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Unformatted text preview: Mathematics and the World 00:39 Mixed Mathematics Mixed Mathematics: included just about any field that you could think of that focused on the quantities characteristics of things themselves o Geometric optics (rays etc) o Mechanics (forces with masses) o Astronomy (geometric astronomy, movements of lights in the sky, modeling etc) o Less obvious examples: the science of music, acoustics and harmonics, navigation, fortification (architecture etc), ballistics, artillery Mixed mathematics is not the same as applied mathematics. You develop some mathematical theorem and then you go and apply it to some specific subject matter. Mixed mathematics refers to the mathematics of real things. They are not distinct from those things themselves. There isnt mathematical application to actual stuff. o Ex. Rational mechanics: invention of appropriate mathematical techniques and ideas, with specific reference to mechanical problems. You dont have pure mathematics being worked on independently and then being used to apply to mechanic problems when appropriate. o Mixed mathematics involves quantities OF something, and therefore when you talk about quantities of something, you have to take into account considerations of the actual objects themselves for example when you talk about mechanics you have to talk about mass. (properties are mixed together with the pure mathematical ideas, arithmetic and geometry) Probability; Statistical Probability (a mixed mathematical science) Insurance statistics, gambling games, etc. o Pascal, Fermat, Huygens o Jakob Bernoull Ars Conjectandi (1713) Published by the Swiss mathematicians Application of mathematical probability to human situations of uncertainty The first proper systematic theory on probability. This meant the art of conjecturing, the book treats coin tossing and dice games as exemplars of problems where the calculus was appropriate but the ultimate aim of the book was to point the way toward the application of mathematical probability towards human circumstance....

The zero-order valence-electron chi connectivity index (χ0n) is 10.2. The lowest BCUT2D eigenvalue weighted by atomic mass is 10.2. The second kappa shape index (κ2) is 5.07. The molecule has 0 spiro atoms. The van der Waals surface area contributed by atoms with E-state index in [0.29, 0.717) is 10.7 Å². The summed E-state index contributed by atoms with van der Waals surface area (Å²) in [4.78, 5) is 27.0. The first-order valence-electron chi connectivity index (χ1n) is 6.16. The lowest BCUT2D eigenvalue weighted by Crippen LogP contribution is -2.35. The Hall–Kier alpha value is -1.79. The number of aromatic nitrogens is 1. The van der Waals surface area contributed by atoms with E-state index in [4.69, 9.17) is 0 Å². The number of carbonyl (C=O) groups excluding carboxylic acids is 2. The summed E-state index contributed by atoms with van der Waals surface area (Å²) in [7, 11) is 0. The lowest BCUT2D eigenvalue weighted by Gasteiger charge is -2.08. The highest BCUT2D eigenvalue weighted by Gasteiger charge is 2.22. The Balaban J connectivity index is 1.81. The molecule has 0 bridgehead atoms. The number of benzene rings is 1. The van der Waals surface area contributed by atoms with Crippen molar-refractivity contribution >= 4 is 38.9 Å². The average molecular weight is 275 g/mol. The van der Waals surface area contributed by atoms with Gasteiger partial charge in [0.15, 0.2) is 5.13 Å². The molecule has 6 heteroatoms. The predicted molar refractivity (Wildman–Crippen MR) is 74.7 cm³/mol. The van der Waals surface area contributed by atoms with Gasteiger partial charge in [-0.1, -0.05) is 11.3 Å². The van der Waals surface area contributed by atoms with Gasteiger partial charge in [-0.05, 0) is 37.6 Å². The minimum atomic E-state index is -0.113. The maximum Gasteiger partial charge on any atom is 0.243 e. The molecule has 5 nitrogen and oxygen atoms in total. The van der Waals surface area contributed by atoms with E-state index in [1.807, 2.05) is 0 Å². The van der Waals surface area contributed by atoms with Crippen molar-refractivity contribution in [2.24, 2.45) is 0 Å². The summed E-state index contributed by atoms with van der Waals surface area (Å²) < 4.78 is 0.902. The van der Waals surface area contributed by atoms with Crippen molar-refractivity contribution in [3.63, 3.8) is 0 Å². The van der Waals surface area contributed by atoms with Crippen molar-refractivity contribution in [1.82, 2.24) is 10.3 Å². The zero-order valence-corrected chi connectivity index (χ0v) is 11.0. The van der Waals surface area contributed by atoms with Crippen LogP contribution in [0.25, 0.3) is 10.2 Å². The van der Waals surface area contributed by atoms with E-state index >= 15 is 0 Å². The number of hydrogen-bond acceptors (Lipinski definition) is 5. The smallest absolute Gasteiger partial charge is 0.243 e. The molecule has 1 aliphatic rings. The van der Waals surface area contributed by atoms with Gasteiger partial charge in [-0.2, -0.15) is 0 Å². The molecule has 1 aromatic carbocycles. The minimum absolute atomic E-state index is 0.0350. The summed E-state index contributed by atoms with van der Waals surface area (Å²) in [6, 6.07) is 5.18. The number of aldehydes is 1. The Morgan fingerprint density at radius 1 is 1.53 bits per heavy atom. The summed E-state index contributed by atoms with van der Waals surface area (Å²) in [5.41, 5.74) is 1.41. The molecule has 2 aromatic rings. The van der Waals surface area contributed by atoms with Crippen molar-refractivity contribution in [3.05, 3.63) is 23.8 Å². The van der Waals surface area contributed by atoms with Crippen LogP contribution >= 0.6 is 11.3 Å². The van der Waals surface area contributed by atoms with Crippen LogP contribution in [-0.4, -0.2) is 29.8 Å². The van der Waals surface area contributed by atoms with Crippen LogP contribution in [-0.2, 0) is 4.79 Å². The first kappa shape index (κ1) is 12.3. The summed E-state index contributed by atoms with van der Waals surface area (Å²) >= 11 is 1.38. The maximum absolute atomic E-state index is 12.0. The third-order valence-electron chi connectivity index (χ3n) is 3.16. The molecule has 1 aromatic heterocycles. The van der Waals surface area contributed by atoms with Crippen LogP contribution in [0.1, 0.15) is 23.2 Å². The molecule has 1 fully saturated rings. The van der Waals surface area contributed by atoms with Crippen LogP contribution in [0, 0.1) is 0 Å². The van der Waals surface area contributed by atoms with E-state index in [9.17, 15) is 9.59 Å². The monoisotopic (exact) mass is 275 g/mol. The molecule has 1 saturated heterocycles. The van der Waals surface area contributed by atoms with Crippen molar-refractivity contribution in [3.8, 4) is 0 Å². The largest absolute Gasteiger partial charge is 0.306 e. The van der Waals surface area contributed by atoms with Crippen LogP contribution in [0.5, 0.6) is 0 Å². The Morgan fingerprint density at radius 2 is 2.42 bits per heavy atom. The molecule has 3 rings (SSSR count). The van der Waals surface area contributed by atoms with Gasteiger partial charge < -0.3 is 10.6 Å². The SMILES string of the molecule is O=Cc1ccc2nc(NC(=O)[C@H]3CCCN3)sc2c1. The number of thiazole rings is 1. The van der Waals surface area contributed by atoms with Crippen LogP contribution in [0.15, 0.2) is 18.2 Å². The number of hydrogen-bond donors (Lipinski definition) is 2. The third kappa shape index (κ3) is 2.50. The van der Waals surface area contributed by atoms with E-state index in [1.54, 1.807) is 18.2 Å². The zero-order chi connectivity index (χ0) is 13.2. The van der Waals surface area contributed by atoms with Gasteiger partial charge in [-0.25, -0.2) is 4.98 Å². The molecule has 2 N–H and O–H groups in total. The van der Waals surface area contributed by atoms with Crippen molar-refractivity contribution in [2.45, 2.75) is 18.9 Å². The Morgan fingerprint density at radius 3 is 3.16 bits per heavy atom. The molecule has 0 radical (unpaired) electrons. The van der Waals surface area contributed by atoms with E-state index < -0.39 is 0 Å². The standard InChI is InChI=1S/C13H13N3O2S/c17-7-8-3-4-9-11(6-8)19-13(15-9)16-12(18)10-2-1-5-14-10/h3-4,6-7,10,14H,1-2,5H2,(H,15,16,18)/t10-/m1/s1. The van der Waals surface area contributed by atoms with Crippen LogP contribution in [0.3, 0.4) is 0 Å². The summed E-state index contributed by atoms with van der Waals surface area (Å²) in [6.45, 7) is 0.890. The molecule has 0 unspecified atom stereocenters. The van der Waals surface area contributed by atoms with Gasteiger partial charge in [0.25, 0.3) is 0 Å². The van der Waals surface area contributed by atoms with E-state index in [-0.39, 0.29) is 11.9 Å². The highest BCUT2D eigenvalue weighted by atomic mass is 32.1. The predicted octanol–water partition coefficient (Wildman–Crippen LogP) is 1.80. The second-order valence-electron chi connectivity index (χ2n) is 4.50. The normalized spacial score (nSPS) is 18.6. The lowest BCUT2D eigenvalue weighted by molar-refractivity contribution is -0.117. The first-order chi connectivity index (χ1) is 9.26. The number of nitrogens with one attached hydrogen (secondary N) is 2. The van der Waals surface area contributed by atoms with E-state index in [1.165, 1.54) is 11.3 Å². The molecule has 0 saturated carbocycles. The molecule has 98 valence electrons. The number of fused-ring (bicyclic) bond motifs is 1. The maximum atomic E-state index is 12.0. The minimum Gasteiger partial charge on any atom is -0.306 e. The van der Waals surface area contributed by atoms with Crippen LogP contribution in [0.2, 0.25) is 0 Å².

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This note was uploaded on 09/30/2009 for the course STS 2821 taught by Professor Dear during the Spring '09 term at Cornell University (Engineering School).
 Spring '09
 DEAR

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